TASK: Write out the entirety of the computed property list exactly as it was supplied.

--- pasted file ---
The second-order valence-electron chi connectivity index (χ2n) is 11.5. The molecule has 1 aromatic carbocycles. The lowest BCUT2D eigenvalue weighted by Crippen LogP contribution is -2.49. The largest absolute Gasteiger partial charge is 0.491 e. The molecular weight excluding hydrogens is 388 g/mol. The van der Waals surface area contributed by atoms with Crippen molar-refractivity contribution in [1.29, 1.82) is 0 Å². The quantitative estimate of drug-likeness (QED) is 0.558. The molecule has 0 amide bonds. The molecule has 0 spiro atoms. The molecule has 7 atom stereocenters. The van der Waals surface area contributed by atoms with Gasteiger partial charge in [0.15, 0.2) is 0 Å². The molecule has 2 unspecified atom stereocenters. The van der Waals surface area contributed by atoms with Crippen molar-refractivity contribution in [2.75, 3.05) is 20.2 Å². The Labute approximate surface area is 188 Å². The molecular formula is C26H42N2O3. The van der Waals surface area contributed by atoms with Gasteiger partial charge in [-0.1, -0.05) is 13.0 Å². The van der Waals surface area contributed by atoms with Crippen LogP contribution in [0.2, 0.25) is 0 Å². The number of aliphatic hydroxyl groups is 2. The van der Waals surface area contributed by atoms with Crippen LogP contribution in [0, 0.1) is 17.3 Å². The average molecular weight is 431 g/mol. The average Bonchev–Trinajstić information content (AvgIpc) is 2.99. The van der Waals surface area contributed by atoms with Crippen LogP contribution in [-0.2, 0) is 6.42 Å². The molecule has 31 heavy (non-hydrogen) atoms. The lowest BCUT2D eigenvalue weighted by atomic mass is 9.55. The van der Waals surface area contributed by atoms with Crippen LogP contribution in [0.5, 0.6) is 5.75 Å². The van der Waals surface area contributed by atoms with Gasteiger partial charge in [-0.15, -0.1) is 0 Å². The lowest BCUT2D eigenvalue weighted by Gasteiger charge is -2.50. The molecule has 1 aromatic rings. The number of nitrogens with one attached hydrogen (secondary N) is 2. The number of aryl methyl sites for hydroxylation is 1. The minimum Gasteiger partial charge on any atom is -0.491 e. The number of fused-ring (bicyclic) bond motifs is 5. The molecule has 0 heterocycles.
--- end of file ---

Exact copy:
The second-order valence-electron chi connectivity index (χ2n) is 11.5. The molecule has 1 aromatic carbocycles. The lowest BCUT2D eigenvalue weighted by Crippen LogP contribution is -2.49. The largest absolute Gasteiger partial charge is 0.491 e. The molecular weight excluding hydrogens is 388 g/mol. The van der Waals surface area contributed by atoms with Crippen molar-refractivity contribution in [1.29, 1.82) is 0 Å². The quantitative estimate of drug-likeness (QED) is 0.558. The molecule has 0 amide bonds. The molecule has 0 spiro atoms. The molecule has 7 atom stereocenters. The van der Waals surface area contributed by atoms with Gasteiger partial charge in [0.15, 0.2) is 0 Å². The molecule has 2 unspecified atom stereocenters. The van der Waals surface area contributed by atoms with Crippen molar-refractivity contribution in [2.75, 3.05) is 20.2 Å². The Labute approximate surface area is 188 Å². The molecular formula is C26H42N2O3. The van der Waals surface area contributed by atoms with Gasteiger partial charge in [-0.1, -0.05) is 13.0 Å². The van der Waals surface area contributed by atoms with Crippen LogP contribution in [0.2, 0.25) is 0 Å². The number of aliphatic hydroxyl groups is 2. The van der Waals surface area contributed by atoms with Crippen LogP contribution in [0, 0.1) is 17.3 Å². The average molecular weight is 431 g/mol. The average Bonchev–Trinajstić information content (AvgIpc) is 2.99. The van der Waals surface area contributed by atoms with Crippen LogP contribution in [-0.2, 0) is 6.42 Å². The molecule has 31 heavy (non-hydrogen) atoms. The lowest BCUT2D eigenvalue weighted by atomic mass is 9.55. The van der Waals surface area contributed by atoms with Crippen LogP contribution in [0.5, 0.6) is 5.75 Å². The van der Waals surface area contributed by atoms with Gasteiger partial charge in [-0.15, -0.1) is 0 Å². The lowest BCUT2D eigenvalue weighted by Gasteiger charge is -2.50. The molecule has 1 aromatic rings. The number of nitrogens with one attached hydrogen (secondary N) is 2. The number of aryl methyl sites for hydroxylation is 1. The minimum Gasteiger partial charge on any atom is -0.491 e. The number of fused-ring (bicyclic) bond motifs is 5. The molecule has 0 heterocycles.